DAFF has been changing the way it manages risk—a move that has won us a national award for our risk initiative involving sea container inspections.

We won a 2011 Comcover Risk Management Award for our Sea Container Risk Management Policy (SCRMP). We also received an honourable mention for our enterprise-wide risk management approach.

The awards of excellence are presented annually by the Australian Government Department of Finance and Deregulation to recognise exceptional and inspiring examples of risk management in government agencies.

DAFF’s risk initiative relates to a change in a decade-long practice of inspecting the outside of all shipping containers for biosecurity hazards. The inspection statistics resulting from this work showed that very few containers required further action.

To help us target the containers that posed a biosecurity risk, the Australian Centre of Excellence for Risk Analysis developed a robust metric for determining when AQIS should intervene and inspect a container, as well as analysing the effectiveness of these interventions.

As a result, our AQIS inspectors now focus their attention on containers coming from high-risk countries and those going through or to rural areas. All of these containers are inspected before they leave the port area. Other containers, such as those coming from low-risk countries and going to metropolitan areas are now sampled rather than universally inspected.

SCRMP is only one part of the larger change being implemented across the whole department. Since 2009, DAFF has been revitalising risk management processes, comprehensively redeveloping our risk management framework and program to build a more agile, effective and resilient organisation.

With executive commitment and support for managers and staff, we have put in place widespread changes that have made us the top performer out of 134 agencies in the 2011 Comcover Risk Management Benchmarking Program (see Risk management and business continuity in this section).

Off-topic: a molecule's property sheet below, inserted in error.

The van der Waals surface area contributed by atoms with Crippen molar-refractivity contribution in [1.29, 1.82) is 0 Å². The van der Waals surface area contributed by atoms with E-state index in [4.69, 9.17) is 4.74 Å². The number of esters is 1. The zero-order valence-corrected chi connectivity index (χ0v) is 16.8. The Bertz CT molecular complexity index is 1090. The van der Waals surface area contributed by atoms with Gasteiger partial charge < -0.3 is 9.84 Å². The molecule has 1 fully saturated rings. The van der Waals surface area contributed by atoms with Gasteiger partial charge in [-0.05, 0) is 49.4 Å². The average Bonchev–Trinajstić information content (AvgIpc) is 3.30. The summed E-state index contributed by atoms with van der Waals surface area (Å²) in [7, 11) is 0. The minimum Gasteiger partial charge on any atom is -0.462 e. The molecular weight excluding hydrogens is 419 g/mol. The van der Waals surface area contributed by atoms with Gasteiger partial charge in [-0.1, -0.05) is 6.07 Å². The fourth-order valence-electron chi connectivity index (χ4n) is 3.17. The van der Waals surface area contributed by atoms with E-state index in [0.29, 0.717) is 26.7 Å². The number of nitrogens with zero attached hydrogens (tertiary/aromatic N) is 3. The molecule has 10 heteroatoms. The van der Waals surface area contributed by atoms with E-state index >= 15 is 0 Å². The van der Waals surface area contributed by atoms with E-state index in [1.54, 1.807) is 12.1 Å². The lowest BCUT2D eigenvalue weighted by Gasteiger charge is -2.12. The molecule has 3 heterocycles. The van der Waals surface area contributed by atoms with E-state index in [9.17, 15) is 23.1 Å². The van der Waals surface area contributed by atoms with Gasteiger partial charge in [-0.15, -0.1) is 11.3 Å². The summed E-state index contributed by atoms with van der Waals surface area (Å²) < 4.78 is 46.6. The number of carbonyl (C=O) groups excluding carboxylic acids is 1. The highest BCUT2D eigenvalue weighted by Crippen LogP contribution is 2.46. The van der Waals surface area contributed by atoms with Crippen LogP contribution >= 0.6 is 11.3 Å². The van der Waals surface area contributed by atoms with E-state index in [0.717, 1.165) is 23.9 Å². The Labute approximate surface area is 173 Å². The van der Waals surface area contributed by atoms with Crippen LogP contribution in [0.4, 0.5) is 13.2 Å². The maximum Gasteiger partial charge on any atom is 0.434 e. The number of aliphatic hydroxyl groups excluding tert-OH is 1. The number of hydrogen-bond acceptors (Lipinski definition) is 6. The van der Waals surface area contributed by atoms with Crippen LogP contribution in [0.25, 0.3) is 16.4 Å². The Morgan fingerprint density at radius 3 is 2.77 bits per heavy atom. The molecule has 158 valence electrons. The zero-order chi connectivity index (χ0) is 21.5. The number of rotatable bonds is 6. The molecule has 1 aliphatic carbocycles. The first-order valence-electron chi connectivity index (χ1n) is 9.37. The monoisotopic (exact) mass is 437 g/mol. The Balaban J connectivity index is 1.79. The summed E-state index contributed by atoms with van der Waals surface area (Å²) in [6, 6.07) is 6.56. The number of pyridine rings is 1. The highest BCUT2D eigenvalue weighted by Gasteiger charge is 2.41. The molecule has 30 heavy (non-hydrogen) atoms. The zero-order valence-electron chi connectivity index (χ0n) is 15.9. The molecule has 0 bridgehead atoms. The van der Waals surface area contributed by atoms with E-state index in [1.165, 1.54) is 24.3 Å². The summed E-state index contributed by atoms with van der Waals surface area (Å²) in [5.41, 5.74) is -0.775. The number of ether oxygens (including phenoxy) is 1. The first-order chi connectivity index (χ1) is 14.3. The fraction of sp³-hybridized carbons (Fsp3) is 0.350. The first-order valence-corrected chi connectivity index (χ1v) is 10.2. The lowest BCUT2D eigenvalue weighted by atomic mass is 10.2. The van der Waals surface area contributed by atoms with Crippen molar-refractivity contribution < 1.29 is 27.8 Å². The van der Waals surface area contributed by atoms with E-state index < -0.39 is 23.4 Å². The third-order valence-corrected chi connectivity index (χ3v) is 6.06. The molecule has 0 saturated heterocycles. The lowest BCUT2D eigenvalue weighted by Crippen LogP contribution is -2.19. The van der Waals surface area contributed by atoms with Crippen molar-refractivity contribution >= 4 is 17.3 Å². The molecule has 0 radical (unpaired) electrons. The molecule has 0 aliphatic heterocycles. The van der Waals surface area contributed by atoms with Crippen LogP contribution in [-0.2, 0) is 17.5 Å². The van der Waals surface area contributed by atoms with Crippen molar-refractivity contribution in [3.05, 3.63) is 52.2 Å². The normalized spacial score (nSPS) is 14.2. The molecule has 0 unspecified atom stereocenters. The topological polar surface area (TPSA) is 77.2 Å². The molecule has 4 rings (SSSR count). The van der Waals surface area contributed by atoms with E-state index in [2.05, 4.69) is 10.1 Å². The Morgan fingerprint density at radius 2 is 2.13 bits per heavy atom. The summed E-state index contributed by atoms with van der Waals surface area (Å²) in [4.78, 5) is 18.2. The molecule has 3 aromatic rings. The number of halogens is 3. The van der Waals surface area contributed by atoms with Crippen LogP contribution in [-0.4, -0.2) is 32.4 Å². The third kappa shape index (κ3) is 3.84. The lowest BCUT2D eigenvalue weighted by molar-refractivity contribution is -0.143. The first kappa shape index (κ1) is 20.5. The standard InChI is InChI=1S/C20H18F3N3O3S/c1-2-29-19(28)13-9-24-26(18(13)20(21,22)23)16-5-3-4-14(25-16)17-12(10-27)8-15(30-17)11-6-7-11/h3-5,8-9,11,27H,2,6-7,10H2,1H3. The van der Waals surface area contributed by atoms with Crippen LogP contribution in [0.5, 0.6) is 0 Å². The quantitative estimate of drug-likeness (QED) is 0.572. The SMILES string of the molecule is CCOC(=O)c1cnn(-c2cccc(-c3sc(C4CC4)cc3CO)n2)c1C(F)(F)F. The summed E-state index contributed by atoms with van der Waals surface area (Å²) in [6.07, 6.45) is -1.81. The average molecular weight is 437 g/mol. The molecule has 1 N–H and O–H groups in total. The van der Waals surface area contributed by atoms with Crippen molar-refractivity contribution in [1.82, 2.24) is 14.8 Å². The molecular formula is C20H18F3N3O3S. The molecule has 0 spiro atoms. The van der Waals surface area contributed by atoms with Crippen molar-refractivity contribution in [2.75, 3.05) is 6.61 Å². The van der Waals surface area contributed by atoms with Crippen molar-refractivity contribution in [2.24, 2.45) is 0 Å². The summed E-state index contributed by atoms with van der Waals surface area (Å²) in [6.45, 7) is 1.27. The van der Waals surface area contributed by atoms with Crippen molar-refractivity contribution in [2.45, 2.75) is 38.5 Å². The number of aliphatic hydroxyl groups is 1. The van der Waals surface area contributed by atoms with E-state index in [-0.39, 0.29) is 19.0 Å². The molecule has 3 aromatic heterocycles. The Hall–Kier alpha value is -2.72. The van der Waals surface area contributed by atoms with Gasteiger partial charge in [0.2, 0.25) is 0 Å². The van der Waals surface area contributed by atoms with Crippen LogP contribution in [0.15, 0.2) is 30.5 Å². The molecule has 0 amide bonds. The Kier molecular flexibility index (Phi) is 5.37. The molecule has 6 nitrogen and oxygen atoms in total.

Risk management is now part of everyday decision making, planning, reporting and corporate governance. Our thinking has evolved so that we can now work positively with known and calculated risks.

Above: DAFF staff at the Comcover Risk Management Awards presentation (Photo: DAFF)

Internal audit

Internal audit is part of our governance framework and is designed to examine, evaluate and monitor the adequacy and effectiveness of internal controls established to regulate DAFF’s operations. Our Audit Committee endorses the internal audit work program and monitors its implementation. The committee also reviews audit findings and recommendations and monitors management actions in response to recommendations.

Audit services for the year were provided through a co-sourced arrangement between DAFF and Deloitte Touche Tohmatsu that started in September 2010, providing assurance about current corporate, enterprise and operational risks to projects; information systems; programs; operations; departmental and administered finances; and administrative and logistic activities.

The overall results demonstrated DAFF’s control processes were operating effectively. Figure 16 compares the numbers and types of audits completed over the past three years.

Figure 16 Internal audit engagements by type, 2008–09 to 2010–11

Text description of Figure 16

In addition to the annual audit program, DAFF’s internal auditors:

  • provided assurance services for three management-initiated assurance tasks
  • provided consulting services on three systems that were under development
  • undertook one assignment for the Interim Inspector General of Biosecurity.